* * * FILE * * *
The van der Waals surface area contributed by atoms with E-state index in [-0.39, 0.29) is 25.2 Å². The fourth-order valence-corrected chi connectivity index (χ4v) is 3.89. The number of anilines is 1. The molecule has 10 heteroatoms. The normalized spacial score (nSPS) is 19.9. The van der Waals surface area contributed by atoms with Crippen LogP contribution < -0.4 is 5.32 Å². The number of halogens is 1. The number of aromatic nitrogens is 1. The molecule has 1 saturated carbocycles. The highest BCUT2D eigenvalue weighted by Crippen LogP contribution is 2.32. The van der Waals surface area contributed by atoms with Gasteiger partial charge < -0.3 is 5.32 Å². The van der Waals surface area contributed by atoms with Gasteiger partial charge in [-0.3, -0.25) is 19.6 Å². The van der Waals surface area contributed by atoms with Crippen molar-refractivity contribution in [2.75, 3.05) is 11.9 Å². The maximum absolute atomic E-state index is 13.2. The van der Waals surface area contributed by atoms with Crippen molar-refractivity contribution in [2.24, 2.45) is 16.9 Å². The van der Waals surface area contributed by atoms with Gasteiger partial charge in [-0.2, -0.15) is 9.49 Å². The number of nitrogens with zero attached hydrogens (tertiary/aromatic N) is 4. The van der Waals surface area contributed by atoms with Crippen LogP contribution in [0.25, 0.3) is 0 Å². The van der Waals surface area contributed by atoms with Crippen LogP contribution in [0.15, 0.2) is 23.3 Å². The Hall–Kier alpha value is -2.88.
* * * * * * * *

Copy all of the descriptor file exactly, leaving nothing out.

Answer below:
The van der Waals surface area contributed by atoms with E-state index in [-0.39, 0.29) is 25.2 Å². The fourth-order valence-corrected chi connectivity index (χ4v) is 3.89. The number of anilines is 1. The molecule has 10 heteroatoms. The normalized spacial score (nSPS) is 19.9. The van der Waals surface area contributed by atoms with Crippen LogP contribution < -0.4 is 5.32 Å². The number of halogens is 1. The number of aromatic nitrogens is 1. The molecule has 1 saturated carbocycles. The highest BCUT2D eigenvalue weighted by Crippen LogP contribution is 2.32. The van der Waals surface area contributed by atoms with Gasteiger partial charge < -0.3 is 5.32 Å². The van der Waals surface area contributed by atoms with Gasteiger partial charge in [-0.3, -0.25) is 19.6 Å². The van der Waals surface area contributed by atoms with Crippen molar-refractivity contribution in [2.75, 3.05) is 11.9 Å². The maximum absolute atomic E-state index is 13.2. The van der Waals surface area contributed by atoms with Crippen molar-refractivity contribution in [2.24, 2.45) is 16.9 Å². The van der Waals surface area contributed by atoms with Gasteiger partial charge in [-0.2, -0.15) is 9.49 Å². The number of nitrogens with zero attached hydrogens (tertiary/aromatic N) is 4. The van der Waals surface area contributed by atoms with Crippen LogP contribution in [0.25, 0.3) is 0 Å². The van der Waals surface area contributed by atoms with Crippen LogP contribution in [0.15, 0.2) is 23.3 Å². The Hall–Kier alpha value is -2.88.